Thursday, November 29, 2012

pot of red beans

I am torn between feeling like I need to buy all sorts of stuff to see us through the next ten months and wanting to take just the bare necessities. I try to find a balance by making lists, asking people questions, starting a pinterest board about Guatemala, and lots of good old-fashioned stewing, thinking, and waiting.

But I can’t wait forever. Five-and-a half weeks isn’t much time, you know.

On Saturday, in the midst of my knock-down-drag-out cold, we completed the preliminary packing. My husband drug all the boxes of clothes down from the attic and I went through every single one. (Except for a couple plastic bags because by that point I had fallen over on the bed, a roll of toilet paper clutched in my hand.) We put a bunch of clothes in the suitcases, but now I need to go back through and make them into outfits, discard random unnecessaries, and purchase necessary missing pieces.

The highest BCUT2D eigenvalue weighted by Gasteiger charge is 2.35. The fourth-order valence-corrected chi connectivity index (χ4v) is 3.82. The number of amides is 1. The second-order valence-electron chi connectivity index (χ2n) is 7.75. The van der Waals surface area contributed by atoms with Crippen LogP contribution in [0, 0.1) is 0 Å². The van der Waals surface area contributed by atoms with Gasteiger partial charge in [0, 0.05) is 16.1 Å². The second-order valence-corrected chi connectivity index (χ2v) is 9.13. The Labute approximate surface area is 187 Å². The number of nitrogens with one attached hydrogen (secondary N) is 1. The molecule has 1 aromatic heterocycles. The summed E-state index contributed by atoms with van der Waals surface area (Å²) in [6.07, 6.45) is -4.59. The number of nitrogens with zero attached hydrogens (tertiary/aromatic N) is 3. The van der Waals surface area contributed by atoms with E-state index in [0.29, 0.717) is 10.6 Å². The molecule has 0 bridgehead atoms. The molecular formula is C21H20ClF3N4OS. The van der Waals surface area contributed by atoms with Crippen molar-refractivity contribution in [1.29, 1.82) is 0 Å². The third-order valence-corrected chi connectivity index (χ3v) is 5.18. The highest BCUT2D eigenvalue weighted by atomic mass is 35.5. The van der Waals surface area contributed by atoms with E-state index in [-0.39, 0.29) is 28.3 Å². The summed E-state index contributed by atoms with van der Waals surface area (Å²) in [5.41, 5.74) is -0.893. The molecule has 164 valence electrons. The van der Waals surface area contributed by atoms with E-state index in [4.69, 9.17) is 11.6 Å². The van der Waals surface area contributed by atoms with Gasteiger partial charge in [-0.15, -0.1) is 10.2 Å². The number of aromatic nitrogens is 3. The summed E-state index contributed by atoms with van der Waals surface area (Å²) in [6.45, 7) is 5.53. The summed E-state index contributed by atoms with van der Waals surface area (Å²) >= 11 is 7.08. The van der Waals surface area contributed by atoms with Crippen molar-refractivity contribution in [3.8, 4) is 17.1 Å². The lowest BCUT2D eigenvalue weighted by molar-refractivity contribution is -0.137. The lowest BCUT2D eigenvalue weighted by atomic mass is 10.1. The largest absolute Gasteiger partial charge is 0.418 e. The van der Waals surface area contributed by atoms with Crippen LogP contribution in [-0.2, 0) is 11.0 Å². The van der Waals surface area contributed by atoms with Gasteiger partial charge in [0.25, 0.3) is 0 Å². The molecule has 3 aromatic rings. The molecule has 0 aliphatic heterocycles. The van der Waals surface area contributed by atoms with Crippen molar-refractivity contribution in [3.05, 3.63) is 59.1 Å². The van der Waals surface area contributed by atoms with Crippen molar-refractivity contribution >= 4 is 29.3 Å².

As far as non-clothing items, I've already settled on twinkle lights, votive candles, and a couple low-light decorative lamps. Go ahead and laugh, all you minimalists, but I have my reasons. Where we are going, they get about five weeks of sunshine a year. (Maybe I should scrap the lights and take Prozac. It'd certainly take up less luggage space...) There’s a steady misty rain—called chipi-chipi—most of the time, and it’s cold-ish. Things don’t dry, they mold. Last night I started talking to my husband about installing a heater in the house.

Which brings me to another point: out house. Nothing is firmed up, of course, but it looks like we’ll be staying in a house that’s been vacant for the last six years. Which means that it’s been heavily vandalized. Also, the water line is broken and the power lines are down. I hear the hilltop house used to be quite cute, back in the day. I’m clinging to that bit of hope like my sanity depends upon it. (It may.)

So in other words, we have no idea what our new house will be like. We don’t know what we’ll wish we had until we’re there and don’t have it. Which kind of stinks.